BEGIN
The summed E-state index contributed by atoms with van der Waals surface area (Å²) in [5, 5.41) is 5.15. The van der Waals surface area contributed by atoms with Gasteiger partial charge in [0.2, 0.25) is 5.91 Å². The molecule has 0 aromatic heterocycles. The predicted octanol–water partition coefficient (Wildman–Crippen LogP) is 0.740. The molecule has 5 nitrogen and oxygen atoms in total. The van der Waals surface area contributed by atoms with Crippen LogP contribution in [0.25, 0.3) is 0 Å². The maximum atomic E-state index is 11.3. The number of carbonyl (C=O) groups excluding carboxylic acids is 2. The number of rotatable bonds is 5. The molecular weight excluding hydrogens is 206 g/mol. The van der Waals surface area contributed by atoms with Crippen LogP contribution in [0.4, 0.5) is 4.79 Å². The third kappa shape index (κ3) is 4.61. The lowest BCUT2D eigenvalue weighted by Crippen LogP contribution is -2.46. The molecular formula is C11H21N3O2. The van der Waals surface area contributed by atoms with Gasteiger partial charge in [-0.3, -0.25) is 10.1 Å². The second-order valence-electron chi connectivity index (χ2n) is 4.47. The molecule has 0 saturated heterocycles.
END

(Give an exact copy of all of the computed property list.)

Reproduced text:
The summed E-state index contributed by atoms with van der Waals surface area (Å²) in [5, 5.41) is 5.15. The van der Waals surface area contributed by atoms with Gasteiger partial charge in [0.2, 0.25) is 5.91 Å². The molecule has 0 aromatic heterocycles. The predicted octanol–water partition coefficient (Wildman–Crippen LogP) is 0.740. The molecule has 5 nitrogen and oxygen atoms in total. The van der Waals surface area contributed by atoms with Crippen LogP contribution in [0.25, 0.3) is 0 Å². The maximum atomic E-state index is 11.3. The number of carbonyl (C=O) groups excluding carboxylic acids is 2. The number of rotatable bonds is 5. The molecular weight excluding hydrogens is 206 g/mol. The van der Waals surface area contributed by atoms with Crippen LogP contribution in [0.4, 0.5) is 4.79 Å². The third kappa shape index (κ3) is 4.61. The lowest BCUT2D eigenvalue weighted by Crippen LogP contribution is -2.46. The molecular formula is C11H21N3O2. The van der Waals surface area contributed by atoms with Gasteiger partial charge in [-0.3, -0.25) is 10.1 Å². The second-order valence-electron chi connectivity index (χ2n) is 4.47. The molecule has 0 saturated heterocycles.